In fact, it could be argued that immediate eligibility will have an opposite effect on football and basketball. In basketball, smaller programs could effectively become a farm system for the blueblood programs, where players who fly under the radar as recruits can show out as freshmen and then land that premium offer. On the other side, it is more likely that football players are going to transfer due to lack of playing time. Considering the way that the SEC hogs the southern football talent, it stands to reason that the ACC schools would have a chance to benefit from blue chip attrition.

One benefit would be eliminating a clumsy and inconsistent waiver process. Alabama was denied one for Jahvon Quinerly, featured in the cover photo, just this season. His response to the proposal?

You have to feel for him at this point, and what a difference he may have made this season.

In any case, this is going to be a mess. Tampering will be rampant, and it will be utterly unenforceable. Hope for the best.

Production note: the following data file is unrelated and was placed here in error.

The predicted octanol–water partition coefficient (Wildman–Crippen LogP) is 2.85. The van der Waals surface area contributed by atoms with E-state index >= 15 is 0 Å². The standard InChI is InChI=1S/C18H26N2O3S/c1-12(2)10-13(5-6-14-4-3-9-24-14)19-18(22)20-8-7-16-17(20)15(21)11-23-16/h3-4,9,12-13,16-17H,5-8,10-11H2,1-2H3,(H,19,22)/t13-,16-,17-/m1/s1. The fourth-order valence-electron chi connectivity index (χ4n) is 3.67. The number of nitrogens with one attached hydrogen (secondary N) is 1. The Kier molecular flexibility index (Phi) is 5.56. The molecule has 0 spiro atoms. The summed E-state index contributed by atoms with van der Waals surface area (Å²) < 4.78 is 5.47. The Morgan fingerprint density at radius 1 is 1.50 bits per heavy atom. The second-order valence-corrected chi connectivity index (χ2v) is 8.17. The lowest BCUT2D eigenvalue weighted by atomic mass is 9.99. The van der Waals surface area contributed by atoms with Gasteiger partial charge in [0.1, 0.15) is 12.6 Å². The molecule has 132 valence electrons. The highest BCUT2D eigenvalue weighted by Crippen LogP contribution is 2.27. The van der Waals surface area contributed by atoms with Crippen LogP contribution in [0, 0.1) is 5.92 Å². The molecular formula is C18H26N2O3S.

The SEC Media Days schedule is out, and it’s about what you’d expect.

The SEC announced Thursday that it will hold its annual media days from July 13-16.

Alabama coach Nick Saban will hold his news conference Wednesday, July 15, while Auburn coach Gus Malzahn will speak Thursday, July 16.

By Thursday everyone is tired and itching to get out of there. It makes sense to schedule Gus and Jimbo on that day, since nobody cares what they have to say anyway. Mike Leach is on Wednesday with Saban, so that will be the day to watch.

For once, Alabama isn’t on this list.

Todd Monken, Georgia offensive coordinator

Kirby Smart turns to Monken, his third offensive coordinator in as many seasons, to fix Georgia’s offensive woes. Under James Coley last season, Georgia saw significant drops in key offensive categories despite possessing one of the SEC’s top quarterbacks in Jake Fromm, a strong offensive line and plenty of weapons to work with like D’Andre Swift. Monken hasn’t coached in college since 2015 but proved able to do more with less at Southern Miss including turning lightly recruited quarterback Nick Mullens into an NFL player. He’ll have much more to work with in Athens next season including Wake Forest transfer Jamie Newman, a mobile quarterback with a strong arm who threw for 26 touchdowns last season. If Monken can live up to his reputation and expensive salary, Georgia could finally get over that Alabama hurdle this season.